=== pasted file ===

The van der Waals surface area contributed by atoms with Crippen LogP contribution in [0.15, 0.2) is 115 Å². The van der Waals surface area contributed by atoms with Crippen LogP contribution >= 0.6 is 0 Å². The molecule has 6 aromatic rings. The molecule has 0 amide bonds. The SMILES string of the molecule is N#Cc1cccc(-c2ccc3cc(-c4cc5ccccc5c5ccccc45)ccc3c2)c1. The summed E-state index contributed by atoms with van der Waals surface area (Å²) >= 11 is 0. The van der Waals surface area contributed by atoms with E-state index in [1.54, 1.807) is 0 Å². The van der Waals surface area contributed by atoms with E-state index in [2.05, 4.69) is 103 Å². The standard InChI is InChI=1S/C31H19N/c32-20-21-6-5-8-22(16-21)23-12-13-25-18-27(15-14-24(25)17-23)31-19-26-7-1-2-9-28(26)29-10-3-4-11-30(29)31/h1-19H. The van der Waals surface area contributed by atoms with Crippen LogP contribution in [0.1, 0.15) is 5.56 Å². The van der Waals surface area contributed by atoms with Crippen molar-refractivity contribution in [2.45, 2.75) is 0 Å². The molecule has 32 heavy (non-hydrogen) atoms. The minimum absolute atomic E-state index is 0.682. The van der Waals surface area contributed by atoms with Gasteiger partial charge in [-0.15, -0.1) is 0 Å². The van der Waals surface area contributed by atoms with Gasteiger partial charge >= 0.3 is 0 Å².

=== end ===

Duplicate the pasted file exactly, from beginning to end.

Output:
The van der Waals surface area contributed by atoms with Crippen LogP contribution in [0.15, 0.2) is 115 Å². The van der Waals surface area contributed by atoms with Crippen LogP contribution >= 0.6 is 0 Å². The molecule has 6 aromatic rings. The molecule has 0 amide bonds. The SMILES string of the molecule is N#Cc1cccc(-c2ccc3cc(-c4cc5ccccc5c5ccccc45)ccc3c2)c1. The summed E-state index contributed by atoms with van der Waals surface area (Å²) >= 11 is 0. The van der Waals surface area contributed by atoms with E-state index in [1.54, 1.807) is 0 Å². The van der Waals surface area contributed by atoms with E-state index in [2.05, 4.69) is 103 Å². The standard InChI is InChI=1S/C31H19N/c32-20-21-6-5-8-22(16-21)23-12-13-25-18-27(15-14-24(25)17-23)31-19-26-7-1-2-9-28(26)29-10-3-4-11-30(29)31/h1-19H. The van der Waals surface area contributed by atoms with Crippen LogP contribution in [0.1, 0.15) is 5.56 Å². The van der Waals surface area contributed by atoms with Crippen molar-refractivity contribution in [2.45, 2.75) is 0 Å². The molecule has 32 heavy (non-hydrogen) atoms. The minimum absolute atomic E-state index is 0.682. The van der Waals surface area contributed by atoms with Gasteiger partial charge in [-0.15, -0.1) is 0 Å². The van der Waals surface area contributed by atoms with Gasteiger partial charge >= 0.3 is 0 Å².